Jewish Holidays

Mah Nishtanah: What Makes Passover Different?

Passover 2023 begins on Wednesday, April 5th at sundown, and lasts for eight days in the diaspora and seven in Israel. Jews all over the world will celebrate the first night of the holiday by gathering with friends and family for a Passover Seder.

During the Seder, we remember our enslavement in Egypt and journey to freedom by putting certain items on the Seder plate, eating symbolic foods, and reciting various traditional blessings. The Haggadah guides us through the 14 total parts of the Seder, but today, we are going to focus on the fifth one: Maggid, which is Hebrew for “narrate.”

Maggid is when we retell the Exodus story. It includes reciting the Ten Plagues, singing Dayenu, and one of the most beloved and well-known aspects of the Seder experience: Mah Nishtanah, or the Four Questions.

“Why is this night different from all other nights?”
The famous "Mah Nishtanah" line on a Passover hand towel
In Hebrew, Mah Nishtanah literally means “What is different?” The phrase is commonly associated with Passover because Mah Nishtanah are the first two words of the line Mah nishtanah ha’laila ha’zeh mikol ha’lailot, which translates to “Why is this night different from all other nights?” This question is posed before each of the Four Questions.

The Four Questions are traditionally asked by the youngest person at the table, which is a great way to keep kids interested and engaged with the Seder. However, many families and friends without youngsters at the table choose to recite them together or to rotate whoever asks.

What are the Four Questions?

  1. On all other nights, we don’t dip vegetables in saltwater at all, but on this night, we dip twice?
  2. On all other nights, we eat chametz (leavened bread) and matzah, but on this night, we only eat matzah?
  3. On all other nights, we eat all kinds of vegetables, but on this night, we eat maror (bitter herbs)?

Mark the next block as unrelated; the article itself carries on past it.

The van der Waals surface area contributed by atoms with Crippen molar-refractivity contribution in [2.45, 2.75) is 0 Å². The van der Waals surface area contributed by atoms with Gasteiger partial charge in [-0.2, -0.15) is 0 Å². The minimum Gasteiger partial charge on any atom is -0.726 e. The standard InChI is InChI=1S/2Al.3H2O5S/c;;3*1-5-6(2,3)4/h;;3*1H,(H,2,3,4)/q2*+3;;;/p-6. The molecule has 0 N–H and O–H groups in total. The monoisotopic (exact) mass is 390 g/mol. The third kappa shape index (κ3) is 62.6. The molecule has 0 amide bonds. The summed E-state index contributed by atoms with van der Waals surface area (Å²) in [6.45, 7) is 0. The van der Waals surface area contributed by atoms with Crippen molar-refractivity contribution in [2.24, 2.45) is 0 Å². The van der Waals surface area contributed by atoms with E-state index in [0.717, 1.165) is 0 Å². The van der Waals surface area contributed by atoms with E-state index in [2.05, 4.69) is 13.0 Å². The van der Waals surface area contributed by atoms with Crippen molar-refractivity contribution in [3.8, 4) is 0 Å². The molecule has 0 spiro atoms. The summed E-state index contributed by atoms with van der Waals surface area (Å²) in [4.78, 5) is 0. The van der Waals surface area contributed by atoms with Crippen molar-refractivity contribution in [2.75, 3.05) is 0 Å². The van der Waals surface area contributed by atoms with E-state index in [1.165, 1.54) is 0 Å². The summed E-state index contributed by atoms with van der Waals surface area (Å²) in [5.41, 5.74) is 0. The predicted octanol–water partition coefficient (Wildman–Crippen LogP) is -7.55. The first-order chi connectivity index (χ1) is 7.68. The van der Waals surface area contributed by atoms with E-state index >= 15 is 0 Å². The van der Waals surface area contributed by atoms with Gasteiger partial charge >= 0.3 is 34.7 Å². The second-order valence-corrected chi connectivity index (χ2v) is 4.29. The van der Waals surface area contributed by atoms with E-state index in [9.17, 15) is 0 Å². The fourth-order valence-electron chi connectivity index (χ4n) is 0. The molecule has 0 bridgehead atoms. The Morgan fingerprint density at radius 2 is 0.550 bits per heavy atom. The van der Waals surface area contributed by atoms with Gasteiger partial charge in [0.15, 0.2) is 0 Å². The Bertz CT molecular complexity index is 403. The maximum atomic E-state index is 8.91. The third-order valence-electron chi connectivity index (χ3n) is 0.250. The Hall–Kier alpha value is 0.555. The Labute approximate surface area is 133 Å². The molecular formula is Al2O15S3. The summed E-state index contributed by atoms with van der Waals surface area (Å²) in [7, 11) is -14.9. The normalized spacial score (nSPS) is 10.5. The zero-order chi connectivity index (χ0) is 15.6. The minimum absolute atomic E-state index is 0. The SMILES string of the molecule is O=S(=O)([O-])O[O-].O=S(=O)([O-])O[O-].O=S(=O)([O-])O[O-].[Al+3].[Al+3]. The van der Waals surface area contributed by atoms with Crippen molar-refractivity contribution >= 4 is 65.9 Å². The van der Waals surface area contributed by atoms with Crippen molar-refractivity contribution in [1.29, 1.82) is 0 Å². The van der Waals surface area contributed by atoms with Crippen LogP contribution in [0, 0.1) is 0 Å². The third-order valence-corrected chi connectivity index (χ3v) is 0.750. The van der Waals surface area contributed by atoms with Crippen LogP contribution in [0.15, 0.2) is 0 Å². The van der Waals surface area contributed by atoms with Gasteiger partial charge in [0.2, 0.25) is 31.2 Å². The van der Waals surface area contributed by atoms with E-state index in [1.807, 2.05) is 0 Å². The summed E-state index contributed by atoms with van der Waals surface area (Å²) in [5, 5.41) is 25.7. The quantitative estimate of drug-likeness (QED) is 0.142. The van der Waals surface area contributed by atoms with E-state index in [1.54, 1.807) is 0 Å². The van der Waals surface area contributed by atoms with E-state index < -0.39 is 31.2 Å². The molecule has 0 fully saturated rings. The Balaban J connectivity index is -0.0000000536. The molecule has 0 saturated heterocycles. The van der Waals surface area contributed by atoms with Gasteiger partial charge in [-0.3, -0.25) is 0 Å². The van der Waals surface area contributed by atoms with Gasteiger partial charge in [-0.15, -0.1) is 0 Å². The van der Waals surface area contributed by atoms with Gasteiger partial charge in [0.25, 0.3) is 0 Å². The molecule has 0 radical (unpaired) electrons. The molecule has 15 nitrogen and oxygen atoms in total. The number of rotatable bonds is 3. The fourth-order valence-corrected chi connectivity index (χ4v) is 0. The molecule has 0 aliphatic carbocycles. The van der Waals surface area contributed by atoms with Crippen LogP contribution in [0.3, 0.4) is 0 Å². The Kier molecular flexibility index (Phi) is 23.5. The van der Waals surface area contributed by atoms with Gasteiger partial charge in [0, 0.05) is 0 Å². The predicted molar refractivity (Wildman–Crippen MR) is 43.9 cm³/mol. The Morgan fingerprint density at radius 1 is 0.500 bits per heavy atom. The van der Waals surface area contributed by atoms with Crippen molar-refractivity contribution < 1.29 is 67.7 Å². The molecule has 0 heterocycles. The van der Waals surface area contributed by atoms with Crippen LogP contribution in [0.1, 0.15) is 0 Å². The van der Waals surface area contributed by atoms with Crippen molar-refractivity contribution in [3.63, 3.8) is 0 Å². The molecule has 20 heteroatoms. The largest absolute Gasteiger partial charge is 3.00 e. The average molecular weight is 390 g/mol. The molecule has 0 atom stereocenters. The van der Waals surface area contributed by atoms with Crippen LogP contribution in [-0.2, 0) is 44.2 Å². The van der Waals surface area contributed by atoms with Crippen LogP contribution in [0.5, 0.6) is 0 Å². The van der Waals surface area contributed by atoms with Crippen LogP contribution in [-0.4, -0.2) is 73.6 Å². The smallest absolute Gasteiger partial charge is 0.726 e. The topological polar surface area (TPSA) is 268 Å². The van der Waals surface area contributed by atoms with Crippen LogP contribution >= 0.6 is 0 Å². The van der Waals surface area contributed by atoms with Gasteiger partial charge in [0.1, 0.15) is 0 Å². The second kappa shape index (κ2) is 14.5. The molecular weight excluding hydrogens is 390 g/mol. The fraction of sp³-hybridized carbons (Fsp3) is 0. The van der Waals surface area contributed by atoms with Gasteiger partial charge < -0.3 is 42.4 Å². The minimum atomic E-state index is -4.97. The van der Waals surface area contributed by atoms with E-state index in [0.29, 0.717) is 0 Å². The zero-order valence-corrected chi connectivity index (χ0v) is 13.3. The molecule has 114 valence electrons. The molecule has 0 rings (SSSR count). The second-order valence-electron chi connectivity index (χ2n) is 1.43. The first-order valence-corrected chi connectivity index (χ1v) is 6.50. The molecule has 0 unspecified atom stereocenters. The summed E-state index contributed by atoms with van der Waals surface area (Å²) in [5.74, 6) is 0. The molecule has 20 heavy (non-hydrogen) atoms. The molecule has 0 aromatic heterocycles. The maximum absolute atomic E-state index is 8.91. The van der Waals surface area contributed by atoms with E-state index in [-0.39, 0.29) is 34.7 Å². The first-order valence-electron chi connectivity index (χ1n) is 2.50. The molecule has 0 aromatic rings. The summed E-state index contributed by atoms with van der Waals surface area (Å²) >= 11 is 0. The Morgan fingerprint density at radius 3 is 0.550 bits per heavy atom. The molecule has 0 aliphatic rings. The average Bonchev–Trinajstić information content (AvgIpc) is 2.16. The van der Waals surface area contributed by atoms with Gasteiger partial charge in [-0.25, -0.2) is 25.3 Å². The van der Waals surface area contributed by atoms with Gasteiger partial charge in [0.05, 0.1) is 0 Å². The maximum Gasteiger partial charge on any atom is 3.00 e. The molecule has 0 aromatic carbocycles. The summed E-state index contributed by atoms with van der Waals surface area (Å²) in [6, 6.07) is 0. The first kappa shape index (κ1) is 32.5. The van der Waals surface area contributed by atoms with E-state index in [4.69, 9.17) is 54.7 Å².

4. On all other nights, we eat while upright or reclining, but on this night, we all eat while reclining?

What are the answers?

The next part of Maggiddoesn’t involve instantly answering these questions. Instead, we delve into retelling of the Exodus story. However, the questions are answered throughout the rest of the Seder.

We learn that we dip vegetables in saltwater to remember the tears of the enslaved Israelites and the hardships they endured.

During Passover, we only eat unleavened grains, like matzah, because the Israelites fled in such a rush that they didn’t have time to wait for their bread to leaven.

At the Seder, we eat maror (bitter herbs) to remember the bitterness of slavery.

And we recline during the Seder meal to embrace and celebrate our modern day freedom, because slaves were forced to stand.

Where does this tradition come from?

Like many of our holiday celebrations, the origin of Mah Nishtanah comes from the Talmud

However, the original Four Questions in the Talmud were actually a bit different – included was the question, “Why is it that on all other nights we eat meat either roasted, marinated, or cooked, but on this night it is entirely roasted?” instead of the question regarding reclining.

The meat referred to is the Passover sacrifice that was traditionally brought to the Temple

However, after the Temple’s destruction, rabbinical authorities decided to remove this question, and Maimonides later added the new question: “On all other nights, we eat while upright or reclining, but on this night, we all eat while reclining?”

"On this night, we are all reclining" on a Passover pillow

What makes Passover so special?

Passover is a unique holiday in that our preparations and celebrations are so all-encompassing that they even involve physically preparing our home – cleaning, kashering or switching dishes, getting rid of chametz – as well as changing our diets for 8 days. This physical embodiment of the holiday is particularly heightened during the Passover Seder, as exemplified by the unusual rituals mentioned in the 4 Questions: dipping vegetables, eating matzah and bitter herbs, and reclining.

These physical aspects are meant to have us remember, and to some extent relive, the escape from slavery and journey to freedom of our ancestors – with the duality of the challenges and hardships as well as the sweetness.

The “Festival of Freedom” wouldn’t be possible without the bitterness of slavery and the “bread of our affliction” (as matzah is sometimes called), as the physical commandments of Passover remind us to this day.

No matter where you are, we hope you and your loved ones have a meaningful Seder and a Chag Sameach!

Don’t forget that you can still buy Passover-themed gifts from Israel, including fun decor and clothing and special presents for kids, to brighten up your holiday and the rest of the year.

Searching for the perfect Passover present for your child, grandchild, niece, or nephew? Look no further than our top 10 list straight from the Land of Israel!


Why Do We Eat Matzah on Passover?
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